“We agree with the concept,” said Gagliardi, who represents some 7,000 small businesses in Colorado. “We agree that for the state to impact recidivism it’s necessary to do everything we can to get past offenders into the workforce, back into society.”
There’s still some hesitancy among Republicans in the Capitol, however.
“I’m always cautious when I think that what we’re trying to do is implement a statute to do what I think we can do through normal conversation,” said Rep. Hugh McKean, a Loveland Republican who voted against the bill in committee Tuesday.
Members of the party also have concerns about the legislation representing a burden on businesses or putting employers in a bad spot that could mean trouble down the line.
“Employers, it seems to me, have a right to know who they’re hiring,” said Sen. Bob Gardner, a Colorado Springs Republican. “I know the proponents say, ‘well, you can check that, but you can’t ask that on the front end.’ Well, there’s costs associated with getting someone that far into the process. So, I have a lot of reservations about it still. I’ve voted against it in the past, I suspect I’ll vote no on the bill this year.”
Democrats are also targeting other places where someone’s criminal history might be asked on an application.
“We have these boxes on a lot of different applications,” Herod said. “And the more that I work on ban the box for job applications, I find it in other places like in higher education, like in housing.”
That’s why Sen. Robert Rodriguez, a Denver Democrat, is planning to introduce in the coming days a companion measure that would ban a box asking about criminal history on applications for Colorado’s public colleges and universities.
“Why is this the first question that needs to be known to make it so you’re accepted into college? Why is this question relevant at that step? It’s a stigma,” he said.
The Common Application, a nearly universal form people can use to apply for undergraduate study, has already removed a box asking prospective students about their criminal histories, but it’s still something that colleges and universities can ask as a supplemental question. Supporters of the bill point to studies showing that a criminal history can mean a student is automatically denied admission or that they could stop the application process once they reach a section asking about their criminal past as critical reasons why it’s needed.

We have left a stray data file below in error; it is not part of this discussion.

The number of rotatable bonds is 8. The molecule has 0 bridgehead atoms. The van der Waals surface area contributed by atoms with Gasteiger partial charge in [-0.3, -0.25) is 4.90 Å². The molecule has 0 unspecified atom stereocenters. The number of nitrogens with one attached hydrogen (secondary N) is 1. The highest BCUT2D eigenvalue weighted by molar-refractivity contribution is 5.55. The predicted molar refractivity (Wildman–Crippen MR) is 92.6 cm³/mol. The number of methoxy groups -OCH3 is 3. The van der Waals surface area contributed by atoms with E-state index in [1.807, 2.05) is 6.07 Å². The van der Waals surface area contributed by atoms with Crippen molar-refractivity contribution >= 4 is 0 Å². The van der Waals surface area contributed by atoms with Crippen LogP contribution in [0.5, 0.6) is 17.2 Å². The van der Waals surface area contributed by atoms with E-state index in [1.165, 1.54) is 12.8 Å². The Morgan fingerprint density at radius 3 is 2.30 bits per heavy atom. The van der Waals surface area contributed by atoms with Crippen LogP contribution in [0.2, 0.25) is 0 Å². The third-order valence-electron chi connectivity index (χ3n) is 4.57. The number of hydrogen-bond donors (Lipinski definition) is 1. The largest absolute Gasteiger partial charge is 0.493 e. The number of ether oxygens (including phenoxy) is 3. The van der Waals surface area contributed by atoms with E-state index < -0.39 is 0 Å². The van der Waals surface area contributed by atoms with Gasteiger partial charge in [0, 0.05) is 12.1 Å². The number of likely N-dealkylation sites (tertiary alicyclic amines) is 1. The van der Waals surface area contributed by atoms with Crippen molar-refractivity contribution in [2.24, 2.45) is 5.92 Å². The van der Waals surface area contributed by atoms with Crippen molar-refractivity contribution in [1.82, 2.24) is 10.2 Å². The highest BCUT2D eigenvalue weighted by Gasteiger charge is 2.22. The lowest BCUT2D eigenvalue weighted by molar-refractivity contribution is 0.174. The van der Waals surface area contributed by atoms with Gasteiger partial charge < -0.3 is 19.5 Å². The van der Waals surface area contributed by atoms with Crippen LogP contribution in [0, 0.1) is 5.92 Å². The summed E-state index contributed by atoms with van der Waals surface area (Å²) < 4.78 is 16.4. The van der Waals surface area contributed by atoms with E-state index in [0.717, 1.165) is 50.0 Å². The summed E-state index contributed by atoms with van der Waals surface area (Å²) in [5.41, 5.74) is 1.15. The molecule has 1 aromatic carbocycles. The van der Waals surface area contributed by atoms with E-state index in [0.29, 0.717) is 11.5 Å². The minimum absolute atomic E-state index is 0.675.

Protections are expected to be built into the measure that prevent schools from being in the dark about a student’s past if it includes violence. The bill is slated to also not prevent a college or university from inquiring about a student’s criminal history after admission.
The legislation is still being drafted, so there are few specifics on the bill. But he says it will be the same general concept as the employment ban-the-box effort. One thing still being examined is how to deal with disciplinary records from students’ high school days.
“We were finding that a lot of different districts do it differently in terms of how they apply their sanctions,” said Rodriguez, who is also working on the ban-the-box for employment measure.
Gardner said the education version of ban the box sounds like something he could support.
“Just kind of an instant reaction to it is I’m actually more favorably disposed to that than I am the ban-the-box for employment,” he said. “We ought to ensure that people who are seeking an education who had problems in the past but put them behind them have an opportunity to be admitted.”
House Bill 1025 now heads to the House Appropriations Committee for approval.
Mohammad, who has now secured three jobs with employers who didn’t ask about his criminal history up front, said it’s all about getting a chance.
“You can’t do that when the first thing you tell somebody is, ‘Hi, my name is Majid. I’m a felon,’ ” Mohammad said.
Updated Wednesday, Jan. 30, 2019 at 3:45 p.m.: This story has been updated to correct where state Rep. Matt Soper, a Republican, is from. Soper is from Delta.